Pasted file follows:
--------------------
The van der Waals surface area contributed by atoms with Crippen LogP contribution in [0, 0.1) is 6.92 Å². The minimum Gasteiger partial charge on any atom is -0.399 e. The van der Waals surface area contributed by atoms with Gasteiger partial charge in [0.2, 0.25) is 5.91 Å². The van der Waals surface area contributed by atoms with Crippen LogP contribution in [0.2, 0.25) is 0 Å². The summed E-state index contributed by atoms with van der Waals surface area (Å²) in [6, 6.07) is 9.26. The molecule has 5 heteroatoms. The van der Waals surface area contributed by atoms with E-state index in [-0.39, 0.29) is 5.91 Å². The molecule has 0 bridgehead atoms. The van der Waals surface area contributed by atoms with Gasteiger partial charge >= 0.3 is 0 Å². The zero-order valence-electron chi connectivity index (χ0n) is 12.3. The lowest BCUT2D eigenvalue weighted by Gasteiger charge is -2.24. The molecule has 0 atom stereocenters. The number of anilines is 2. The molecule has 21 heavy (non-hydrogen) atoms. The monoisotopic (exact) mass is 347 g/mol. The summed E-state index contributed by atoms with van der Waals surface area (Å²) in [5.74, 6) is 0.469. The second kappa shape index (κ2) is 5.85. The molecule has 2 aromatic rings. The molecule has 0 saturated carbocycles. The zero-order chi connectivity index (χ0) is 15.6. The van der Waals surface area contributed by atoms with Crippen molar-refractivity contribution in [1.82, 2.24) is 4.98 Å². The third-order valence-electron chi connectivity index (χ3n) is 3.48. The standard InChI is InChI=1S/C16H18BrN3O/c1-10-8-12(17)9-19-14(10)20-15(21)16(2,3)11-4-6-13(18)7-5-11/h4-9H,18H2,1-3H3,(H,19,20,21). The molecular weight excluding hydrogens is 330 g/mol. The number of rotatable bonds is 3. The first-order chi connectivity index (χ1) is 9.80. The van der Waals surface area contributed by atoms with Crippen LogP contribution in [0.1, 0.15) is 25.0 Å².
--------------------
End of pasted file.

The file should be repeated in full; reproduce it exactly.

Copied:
The van der Waals surface area contributed by atoms with Crippen LogP contribution in [0, 0.1) is 6.92 Å². The minimum Gasteiger partial charge on any atom is -0.399 e. The van der Waals surface area contributed by atoms with Gasteiger partial charge in [0.2, 0.25) is 5.91 Å². The van der Waals surface area contributed by atoms with Crippen LogP contribution in [0.2, 0.25) is 0 Å². The summed E-state index contributed by atoms with van der Waals surface area (Å²) in [6, 6.07) is 9.26. The molecule has 5 heteroatoms. The van der Waals surface area contributed by atoms with E-state index in [-0.39, 0.29) is 5.91 Å². The molecule has 0 bridgehead atoms. The van der Waals surface area contributed by atoms with Gasteiger partial charge >= 0.3 is 0 Å². The zero-order valence-electron chi connectivity index (χ0n) is 12.3. The lowest BCUT2D eigenvalue weighted by Gasteiger charge is -2.24. The molecule has 0 atom stereocenters. The number of anilines is 2. The molecule has 21 heavy (non-hydrogen) atoms. The monoisotopic (exact) mass is 347 g/mol. The summed E-state index contributed by atoms with van der Waals surface area (Å²) in [5.74, 6) is 0.469. The second kappa shape index (κ2) is 5.85. The molecule has 2 aromatic rings. The molecule has 0 saturated carbocycles. The zero-order chi connectivity index (χ0) is 15.6. The van der Waals surface area contributed by atoms with Crippen molar-refractivity contribution in [1.82, 2.24) is 4.98 Å². The third-order valence-electron chi connectivity index (χ3n) is 3.48. The standard InChI is InChI=1S/C16H18BrN3O/c1-10-8-12(17)9-19-14(10)20-15(21)16(2,3)11-4-6-13(18)7-5-11/h4-9H,18H2,1-3H3,(H,19,20,21). The molecular weight excluding hydrogens is 330 g/mol. The number of rotatable bonds is 3. The first-order chi connectivity index (χ1) is 9.80. The van der Waals surface area contributed by atoms with Crippen LogP contribution in [0.1, 0.15) is 25.0 Å².